In ALL THE MOVING PARTS: ORGANIZATIONAL CHANGE MANAGEMENT, I devote eight pages, integrated into various chapters, to demonstrating the operating expertise of Walmart. The company has consistently performed as one of the best run American companies.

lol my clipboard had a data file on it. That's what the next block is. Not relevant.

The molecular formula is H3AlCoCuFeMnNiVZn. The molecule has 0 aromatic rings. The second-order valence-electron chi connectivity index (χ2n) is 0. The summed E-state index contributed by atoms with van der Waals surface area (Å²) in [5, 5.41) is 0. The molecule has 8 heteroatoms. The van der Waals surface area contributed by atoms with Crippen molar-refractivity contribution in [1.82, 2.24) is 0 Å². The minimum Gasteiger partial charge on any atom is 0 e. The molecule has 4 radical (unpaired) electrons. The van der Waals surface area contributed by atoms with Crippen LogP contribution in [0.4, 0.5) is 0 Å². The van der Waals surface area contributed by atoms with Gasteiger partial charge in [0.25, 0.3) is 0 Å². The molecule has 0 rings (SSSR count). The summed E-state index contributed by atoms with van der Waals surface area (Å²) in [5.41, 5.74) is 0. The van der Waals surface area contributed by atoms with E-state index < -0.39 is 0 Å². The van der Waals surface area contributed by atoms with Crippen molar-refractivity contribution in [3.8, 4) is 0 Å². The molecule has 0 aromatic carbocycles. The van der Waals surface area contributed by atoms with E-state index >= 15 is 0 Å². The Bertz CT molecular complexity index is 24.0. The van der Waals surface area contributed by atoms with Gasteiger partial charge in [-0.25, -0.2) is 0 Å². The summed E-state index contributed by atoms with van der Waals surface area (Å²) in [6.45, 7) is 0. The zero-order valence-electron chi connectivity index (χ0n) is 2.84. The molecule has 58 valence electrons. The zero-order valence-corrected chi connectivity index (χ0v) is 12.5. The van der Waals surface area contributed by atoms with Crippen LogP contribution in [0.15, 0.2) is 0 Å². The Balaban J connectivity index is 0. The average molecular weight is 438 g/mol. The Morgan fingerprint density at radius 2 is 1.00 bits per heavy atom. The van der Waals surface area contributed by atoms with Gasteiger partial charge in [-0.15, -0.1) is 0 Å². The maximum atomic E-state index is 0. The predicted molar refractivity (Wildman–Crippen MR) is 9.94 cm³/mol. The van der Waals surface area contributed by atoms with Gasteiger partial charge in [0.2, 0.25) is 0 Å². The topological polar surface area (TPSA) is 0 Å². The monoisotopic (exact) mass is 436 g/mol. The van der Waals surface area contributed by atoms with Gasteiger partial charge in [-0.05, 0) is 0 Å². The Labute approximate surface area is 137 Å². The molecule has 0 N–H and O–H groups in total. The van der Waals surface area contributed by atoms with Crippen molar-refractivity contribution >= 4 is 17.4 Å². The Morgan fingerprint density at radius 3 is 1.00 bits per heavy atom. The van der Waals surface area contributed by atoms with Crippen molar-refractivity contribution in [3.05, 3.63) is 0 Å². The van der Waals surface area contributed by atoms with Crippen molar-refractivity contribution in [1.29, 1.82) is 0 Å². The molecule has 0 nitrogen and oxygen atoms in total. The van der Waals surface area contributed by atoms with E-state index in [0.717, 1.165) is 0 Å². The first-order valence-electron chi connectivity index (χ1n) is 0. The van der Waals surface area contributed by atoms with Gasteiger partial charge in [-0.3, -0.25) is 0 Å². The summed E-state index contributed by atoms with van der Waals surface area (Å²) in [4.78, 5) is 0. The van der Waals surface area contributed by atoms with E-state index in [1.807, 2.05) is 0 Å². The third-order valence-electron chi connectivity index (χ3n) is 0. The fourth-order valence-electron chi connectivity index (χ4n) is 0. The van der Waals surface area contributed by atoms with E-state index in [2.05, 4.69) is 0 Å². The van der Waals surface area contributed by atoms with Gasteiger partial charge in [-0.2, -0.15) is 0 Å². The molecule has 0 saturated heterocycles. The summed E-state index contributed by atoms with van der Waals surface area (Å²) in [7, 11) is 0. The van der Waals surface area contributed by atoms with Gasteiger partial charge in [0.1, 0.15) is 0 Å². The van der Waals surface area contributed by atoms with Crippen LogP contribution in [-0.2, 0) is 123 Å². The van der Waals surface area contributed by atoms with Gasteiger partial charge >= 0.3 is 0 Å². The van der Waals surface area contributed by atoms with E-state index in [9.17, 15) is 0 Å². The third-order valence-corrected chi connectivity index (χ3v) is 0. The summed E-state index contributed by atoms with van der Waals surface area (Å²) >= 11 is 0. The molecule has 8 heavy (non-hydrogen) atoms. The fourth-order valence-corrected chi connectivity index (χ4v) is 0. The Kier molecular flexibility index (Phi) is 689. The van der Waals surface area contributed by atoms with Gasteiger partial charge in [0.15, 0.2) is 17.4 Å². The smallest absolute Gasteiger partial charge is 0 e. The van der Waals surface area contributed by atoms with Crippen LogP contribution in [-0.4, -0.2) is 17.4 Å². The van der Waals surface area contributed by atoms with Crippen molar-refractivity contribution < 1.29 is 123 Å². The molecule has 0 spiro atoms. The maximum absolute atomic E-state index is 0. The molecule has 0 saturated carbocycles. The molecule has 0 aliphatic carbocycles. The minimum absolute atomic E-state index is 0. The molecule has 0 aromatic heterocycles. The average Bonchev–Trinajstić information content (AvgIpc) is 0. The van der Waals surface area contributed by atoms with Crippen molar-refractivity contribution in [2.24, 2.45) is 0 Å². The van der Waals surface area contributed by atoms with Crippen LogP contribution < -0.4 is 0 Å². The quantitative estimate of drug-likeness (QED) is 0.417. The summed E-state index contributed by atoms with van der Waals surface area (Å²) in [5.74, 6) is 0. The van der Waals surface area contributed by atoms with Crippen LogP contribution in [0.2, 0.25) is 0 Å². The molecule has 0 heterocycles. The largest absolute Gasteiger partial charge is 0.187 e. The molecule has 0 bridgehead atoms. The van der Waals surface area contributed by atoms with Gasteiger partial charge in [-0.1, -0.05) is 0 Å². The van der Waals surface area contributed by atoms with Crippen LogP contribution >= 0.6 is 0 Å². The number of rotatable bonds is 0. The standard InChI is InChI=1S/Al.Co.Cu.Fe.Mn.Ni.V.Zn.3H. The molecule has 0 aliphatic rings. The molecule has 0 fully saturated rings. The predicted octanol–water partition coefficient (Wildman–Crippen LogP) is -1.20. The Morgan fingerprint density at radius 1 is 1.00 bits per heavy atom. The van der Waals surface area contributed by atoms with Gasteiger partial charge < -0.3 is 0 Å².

And, that, by the way, is why Walmart is so successful: Success is always directly related to the management expertise that sets good strategy and engenders appropriate operating actions – such as, fostering employee efforts in support of customers. In its recent earnings report, the company has racked up another good growth record – according to analysis, it was the company’s best quarter since the financial crisis that took place during the previous administration. Comparable sales at Walmart’s U.S. stores jumped 4.5% – the fastest growth in more than a decade. The company declared the current economy to be the best economy that their customers have experienced in decades. The continuing growth of the company has meant that a lot of good strategizing took place along with a lot of hard work to bring the strategies to fruition. CEO Doug McMillon took over in early 2014 and realized that, even though the company was still a highly successful operation ($16 billion in profits annually), that it had fallen into the habit of opening hundreds of new Superstores each year without attending to the declining customer sales and changing shopping habits. Thus, in October of 2015, McMillon took the bold action of announcing that the company would change its strategy, and rather than investing in building more stores would invest in higher wages, cleaner and better-functioning stores, and digital operations like e-commerce. Walmart leadership predicted that earnings per share would decline in the short-term (over the coming year) but would gradually recover and would stabilize by 2018. The market hated the strategy, but it turned out to be just what Walmart needed. And the company actually beat its own forecast: Earnings Per Share (EPS) is now slated to be significantly higher than it has been in the past. Americans spend $36 million per hour at Walmart stores across the U.S. It’s a pleasure to see customers who have been so derided by current political detractors able to enjoy the fruits of the company’s hard work and good effort – the American way. Sam Walton would, indeed, be proud.